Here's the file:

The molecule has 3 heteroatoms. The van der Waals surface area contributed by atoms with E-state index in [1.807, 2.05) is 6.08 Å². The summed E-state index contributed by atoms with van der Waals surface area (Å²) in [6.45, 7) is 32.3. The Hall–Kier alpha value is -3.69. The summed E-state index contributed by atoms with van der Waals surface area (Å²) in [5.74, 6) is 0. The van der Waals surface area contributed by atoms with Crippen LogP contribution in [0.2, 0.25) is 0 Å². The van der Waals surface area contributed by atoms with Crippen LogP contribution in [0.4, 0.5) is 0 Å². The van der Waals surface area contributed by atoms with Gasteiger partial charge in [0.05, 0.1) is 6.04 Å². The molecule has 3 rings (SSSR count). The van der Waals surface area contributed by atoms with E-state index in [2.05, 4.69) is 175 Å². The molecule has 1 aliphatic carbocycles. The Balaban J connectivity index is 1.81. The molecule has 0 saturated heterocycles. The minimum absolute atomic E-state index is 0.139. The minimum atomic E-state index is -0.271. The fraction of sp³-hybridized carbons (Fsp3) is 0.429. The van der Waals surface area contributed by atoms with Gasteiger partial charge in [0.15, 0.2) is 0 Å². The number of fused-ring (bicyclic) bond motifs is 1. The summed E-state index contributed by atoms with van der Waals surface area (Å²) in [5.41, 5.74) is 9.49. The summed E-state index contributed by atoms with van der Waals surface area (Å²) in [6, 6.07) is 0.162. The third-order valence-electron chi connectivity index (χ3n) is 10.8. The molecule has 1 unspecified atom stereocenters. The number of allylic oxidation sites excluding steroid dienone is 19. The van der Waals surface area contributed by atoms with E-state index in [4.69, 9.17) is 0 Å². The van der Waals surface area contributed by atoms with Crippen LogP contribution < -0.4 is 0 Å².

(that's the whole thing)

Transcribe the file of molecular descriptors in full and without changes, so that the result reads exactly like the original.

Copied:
The molecule has 3 heteroatoms. The van der Waals surface area contributed by atoms with E-state index in [1.807, 2.05) is 6.08 Å². The summed E-state index contributed by atoms with van der Waals surface area (Å²) in [6.45, 7) is 32.3. The Hall–Kier alpha value is -3.69. The summed E-state index contributed by atoms with van der Waals surface area (Å²) in [5.74, 6) is 0. The van der Waals surface area contributed by atoms with Crippen LogP contribution in [0.2, 0.25) is 0 Å². The van der Waals surface area contributed by atoms with Crippen LogP contribution in [0.4, 0.5) is 0 Å². The van der Waals surface area contributed by atoms with Gasteiger partial charge in [0.05, 0.1) is 6.04 Å². The molecule has 3 rings (SSSR count). The van der Waals surface area contributed by atoms with E-state index in [2.05, 4.69) is 175 Å². The molecule has 1 aliphatic carbocycles. The Balaban J connectivity index is 1.81. The molecule has 0 saturated heterocycles. The minimum absolute atomic E-state index is 0.139. The minimum atomic E-state index is -0.271. The fraction of sp³-hybridized carbons (Fsp3) is 0.429. The van der Waals surface area contributed by atoms with Gasteiger partial charge in [0.15, 0.2) is 0 Å². The number of fused-ring (bicyclic) bond motifs is 1. The summed E-state index contributed by atoms with van der Waals surface area (Å²) in [5.41, 5.74) is 9.49. The summed E-state index contributed by atoms with van der Waals surface area (Å²) in [6, 6.07) is 0.162. The third-order valence-electron chi connectivity index (χ3n) is 10.8. The molecule has 1 unspecified atom stereocenters. The number of allylic oxidation sites excluding steroid dienone is 19. The van der Waals surface area contributed by atoms with E-state index in [4.69, 9.17) is 0 Å². The van der Waals surface area contributed by atoms with Crippen LogP contribution < -0.4 is 0 Å².